(ליקוטי שיחות חלק כ”א, שיחה ב’ לפרשת תרומה עמ’ 156 והלאה)
The Ark’s journey until the First Temple.
A. Where is the Ark of the Covenant?
Rabbi Eliezer and Rabbi Shimon bar Yochai say that the Ark was taken to Babylon by Nebbuchadzezzar (Source 1, 2). Rabbi Yehuda ben Lakish understands the verse to imply that the Ark was never moved from the Holy of Holies, and says it was buried under that site (Sources 3, 4). The Talmud adds details about who instructed that it be buried, who buried it, when, and where (Source 5). A third opinion maintains that it was buried under a different area of the Temple (Source 6).
B. Are the Sages Historians?
Maimonides rules in accordance with Rabbi Yehudah, that the Ark was buried under the Holy of Holies (Source 7). The Rebbe asks: (a) Why is an adjudicator of Jewish law entering the field of history, and even opining on which side is correct? (b) How could King Josiah have removed the Ark from the Holy of Holies before the danger presented itself, thereby undermining the sacred rituals for years to come?
C. An Alternate Holy of Holies
The Rebbe explains that Maimonides isn’t weighing in on historical debates, but is ruling on a matter of Jewish law. Maimonides is establishing that there was another, hidden, part of the Temple structure which contained an alternative Holy of Holies. The Rosh says that the blessing King Solomon gave at the Temple dedication alludes to this (Source 8, 9). Maimonides isn’t simply discussing the historic fate of the Ark, but explaining a law in the Temple construction: This hidden Holy of Holies was an original, sacred part of the Temple, and had the same degree of sanctity.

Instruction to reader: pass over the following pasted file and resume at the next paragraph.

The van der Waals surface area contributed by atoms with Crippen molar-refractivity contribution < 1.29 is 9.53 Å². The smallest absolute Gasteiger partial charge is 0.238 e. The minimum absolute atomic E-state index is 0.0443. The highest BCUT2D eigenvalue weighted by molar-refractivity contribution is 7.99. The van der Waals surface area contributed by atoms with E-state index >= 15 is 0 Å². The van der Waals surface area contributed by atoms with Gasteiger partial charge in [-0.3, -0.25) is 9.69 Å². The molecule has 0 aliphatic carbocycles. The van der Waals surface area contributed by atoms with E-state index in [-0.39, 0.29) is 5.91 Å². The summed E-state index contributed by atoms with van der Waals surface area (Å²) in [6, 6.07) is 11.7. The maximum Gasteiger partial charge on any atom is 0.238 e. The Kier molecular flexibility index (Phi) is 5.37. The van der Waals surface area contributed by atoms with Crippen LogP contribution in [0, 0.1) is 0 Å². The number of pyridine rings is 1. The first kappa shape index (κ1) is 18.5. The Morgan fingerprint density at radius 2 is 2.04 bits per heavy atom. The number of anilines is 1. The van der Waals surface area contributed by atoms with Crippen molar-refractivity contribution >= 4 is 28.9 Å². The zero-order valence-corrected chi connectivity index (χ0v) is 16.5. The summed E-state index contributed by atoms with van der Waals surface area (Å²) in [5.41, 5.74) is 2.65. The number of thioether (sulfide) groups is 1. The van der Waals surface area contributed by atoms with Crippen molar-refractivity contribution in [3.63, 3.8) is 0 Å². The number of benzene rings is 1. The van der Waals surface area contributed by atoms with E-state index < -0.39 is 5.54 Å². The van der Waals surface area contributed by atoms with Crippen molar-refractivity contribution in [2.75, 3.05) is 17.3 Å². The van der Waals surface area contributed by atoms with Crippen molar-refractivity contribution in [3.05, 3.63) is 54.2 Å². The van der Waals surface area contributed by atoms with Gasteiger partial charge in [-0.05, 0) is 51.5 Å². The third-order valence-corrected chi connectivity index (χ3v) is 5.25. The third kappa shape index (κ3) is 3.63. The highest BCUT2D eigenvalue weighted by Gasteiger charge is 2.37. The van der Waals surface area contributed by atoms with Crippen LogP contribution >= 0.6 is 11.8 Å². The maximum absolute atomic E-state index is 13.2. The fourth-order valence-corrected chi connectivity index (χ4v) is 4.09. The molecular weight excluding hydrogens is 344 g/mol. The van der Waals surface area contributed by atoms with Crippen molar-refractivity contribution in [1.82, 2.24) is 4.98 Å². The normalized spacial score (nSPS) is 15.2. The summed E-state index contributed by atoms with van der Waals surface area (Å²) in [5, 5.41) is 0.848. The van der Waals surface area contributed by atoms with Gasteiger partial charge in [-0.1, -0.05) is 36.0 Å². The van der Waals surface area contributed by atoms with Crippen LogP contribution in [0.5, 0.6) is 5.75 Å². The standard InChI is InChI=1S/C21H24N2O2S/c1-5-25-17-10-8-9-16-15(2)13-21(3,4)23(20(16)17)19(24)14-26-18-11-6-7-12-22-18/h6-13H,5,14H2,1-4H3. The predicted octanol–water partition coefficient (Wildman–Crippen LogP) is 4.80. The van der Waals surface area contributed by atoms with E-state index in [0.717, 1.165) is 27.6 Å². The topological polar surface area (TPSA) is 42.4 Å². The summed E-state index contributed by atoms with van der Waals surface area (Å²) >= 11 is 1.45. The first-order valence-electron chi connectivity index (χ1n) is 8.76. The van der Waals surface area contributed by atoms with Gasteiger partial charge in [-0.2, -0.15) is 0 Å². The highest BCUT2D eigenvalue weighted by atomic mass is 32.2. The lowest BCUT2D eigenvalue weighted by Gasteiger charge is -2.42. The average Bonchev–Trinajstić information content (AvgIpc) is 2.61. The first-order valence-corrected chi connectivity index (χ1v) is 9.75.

D. The Eternal Holy of Holies
The Rebbe explains that Maimonides has a major, novel understanding: The key part of the First Temple – the hidden-away Holy of Holies – was never destroyed, and the Ark of the Covenant is intact there until today, and will remain there eternally. When the Second Temple was built, it in effect connected with that existing Holy of Holies, and the same will happen with the Third Temple. Thus, all three Temples are really one continuous, eternal structure.
Story: Rabbi Getz and the search for the Ark of the Covenant